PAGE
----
Artefact of the month - December 2022
In the old tradition of Finnish beliefs, elves were household fairies, who in many different ways were responsible for the happiness of the house. Based on this tradition, the Christmas elves we know today emerged at the end of the 19th century.
The Finnish word tonttu was borrowed from Swedish, where tomte referred to a household spirit. Among the people, there was no clear idea of where the elves came from, but it was thought, among other things, that the first owner of the house or the first person to start a fire in the house ended up as an elf. The diverse narrative tradition related to elves lived strong until the post-war period.
Most often the elf was portrayed as a grey-clothed little old man who handled various house chores to help the household members. There may have been several elves in the same household who were responsible for different tasks. In addition to the house elf, there were often barn and sauna elves as well, who supervised the use of fire in these buildings. The elf’s central task was to protect the people of the house, and he did not hesitate to show himself to warn of possible danger. For example, before a fire, the elf could be seen carrying the items of the house to safety.
The early house elves were by no means merely benevolent figures. The elf was believed to observe the life of the household very closely and judgementally. If the household members did not live in a well-behaved and diligent manner, the easily irritated elf could remind them of his existence, for example by causing a disturbance similar to haunting. At worst, the elf could leave the ill-mannered house altogether, taking happiness away from the house.
Christmas was an important celebration for house elves. On Christmas night, people would prepare a plate of porridge for the elf and put it where the elf was known to live, such as the sauna, barn, stable or attic. It was also customary to leave food for elves at the Christmas table for Christmas night.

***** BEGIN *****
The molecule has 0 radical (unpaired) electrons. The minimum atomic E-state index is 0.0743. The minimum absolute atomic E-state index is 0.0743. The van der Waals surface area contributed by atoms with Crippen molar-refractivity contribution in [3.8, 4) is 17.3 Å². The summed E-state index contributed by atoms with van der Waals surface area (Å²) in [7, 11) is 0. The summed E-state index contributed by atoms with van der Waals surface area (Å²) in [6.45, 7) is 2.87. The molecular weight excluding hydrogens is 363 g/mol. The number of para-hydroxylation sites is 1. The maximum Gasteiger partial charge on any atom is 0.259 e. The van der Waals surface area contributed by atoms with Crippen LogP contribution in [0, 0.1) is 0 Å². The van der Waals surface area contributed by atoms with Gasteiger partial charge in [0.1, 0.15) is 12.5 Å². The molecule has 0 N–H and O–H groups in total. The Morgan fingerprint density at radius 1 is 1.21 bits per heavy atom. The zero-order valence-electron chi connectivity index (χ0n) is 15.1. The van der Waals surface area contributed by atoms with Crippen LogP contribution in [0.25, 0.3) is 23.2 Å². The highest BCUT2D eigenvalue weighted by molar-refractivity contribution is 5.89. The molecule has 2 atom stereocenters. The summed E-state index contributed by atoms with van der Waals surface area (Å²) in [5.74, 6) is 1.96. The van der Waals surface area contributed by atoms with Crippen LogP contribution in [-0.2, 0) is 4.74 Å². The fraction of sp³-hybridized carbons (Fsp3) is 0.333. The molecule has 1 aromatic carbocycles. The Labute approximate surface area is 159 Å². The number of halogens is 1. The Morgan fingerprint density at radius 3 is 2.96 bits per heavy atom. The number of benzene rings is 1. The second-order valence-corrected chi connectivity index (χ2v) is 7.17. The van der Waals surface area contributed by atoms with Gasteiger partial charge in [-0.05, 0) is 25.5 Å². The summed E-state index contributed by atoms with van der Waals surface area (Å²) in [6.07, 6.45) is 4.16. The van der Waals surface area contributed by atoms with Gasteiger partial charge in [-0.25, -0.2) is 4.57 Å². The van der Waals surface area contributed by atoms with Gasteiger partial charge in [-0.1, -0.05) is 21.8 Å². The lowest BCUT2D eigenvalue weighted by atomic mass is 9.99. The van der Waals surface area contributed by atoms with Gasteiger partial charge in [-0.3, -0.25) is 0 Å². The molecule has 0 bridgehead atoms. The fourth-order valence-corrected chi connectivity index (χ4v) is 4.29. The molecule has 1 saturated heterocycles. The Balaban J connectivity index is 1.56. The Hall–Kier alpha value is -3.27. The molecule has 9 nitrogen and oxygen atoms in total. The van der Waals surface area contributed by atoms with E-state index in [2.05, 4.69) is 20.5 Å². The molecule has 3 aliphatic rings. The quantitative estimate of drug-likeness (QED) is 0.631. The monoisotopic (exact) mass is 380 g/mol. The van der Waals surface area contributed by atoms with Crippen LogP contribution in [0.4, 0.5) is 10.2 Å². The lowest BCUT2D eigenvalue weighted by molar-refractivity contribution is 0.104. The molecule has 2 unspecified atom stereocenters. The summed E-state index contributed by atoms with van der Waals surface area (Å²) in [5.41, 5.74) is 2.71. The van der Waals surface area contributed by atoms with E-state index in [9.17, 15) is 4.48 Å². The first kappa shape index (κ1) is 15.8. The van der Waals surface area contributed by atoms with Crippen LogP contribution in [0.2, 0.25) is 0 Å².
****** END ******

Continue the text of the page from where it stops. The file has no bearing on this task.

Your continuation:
Alongside this old belief tradition related to the household fairies, the Christmas elf tradition we know today emerged at the end of the 19th century. The first of the Nordic countries to be conquered by the Christmas elf was Denmark, from where the phenomenon spread through Norway and Sweden to Finland. The establishment of the Christmas elf tradition was strongly influenced by illustrators, especially the Swedish Jenny Nyström, who is considered the creator of the Nordic image of the elf figure. Nyström dressed the elves of her pictures in a grey jacket that imitated an old peasant’s outfit and a red pixie hat. In Finland, illustrators such as Rudolf Koivu and Martha Wendelin were influenced by this, and the external appearance of the Christmas elf was also adopted as part of the Finnish tradition.
In 2019, these elf figures were donated to the National Museum’s collections. Their history extends back to the early 1940s in the war-torn Sortavala in Karelia. There, the elves were made by an artist with disabled hands whose name has been forgotten over the course of the decades. Very similar elves can also be found in the collections of other museums, so it may be that the instructions for the manufacture of these elves were published in the past and there may have been more than one manufacturer.
The Sortavala elves are about 20-30 cm high and made of crepe paper, which was a typical material in the era of austerity. Crepe paper was a particularly popular material for Christmas decorations, especially in the 1940s, when there was a shortage of both decorations and craft materials in the shops. The frames of the elves are made of iron wire coated with paper pulp. The handsome beards are made of linen. Two of the elves are depicted doing chores that were considered typical of them: one is carrying the house keys and a candle lantern, while the other has already had Christmas porridge. The third elf is shown reading the Christmas gospel – allowing the old folk religion behind the elves to meet the Christian Christmas tradition.
Koivisto, Kaisa – Nyman, Hannele – Saloniemi, Marjo-Riitta 2019. Joulupuu on rakennettu. Tammi.
Pulkkinen, Risto 2014. Suomalainen kansanusko samaaneista saunatonttuihin. Gaudeamus.
Pulkkinen, Risto – Lindfors, Stina 2016. Suomalaisen kansanuskon sanakirja. Gaudeamus.
Saure, Heikki 2021. Tonttu – Tarua ja totta. SKS Kirjat.
Image source: Wikimedia Commons.
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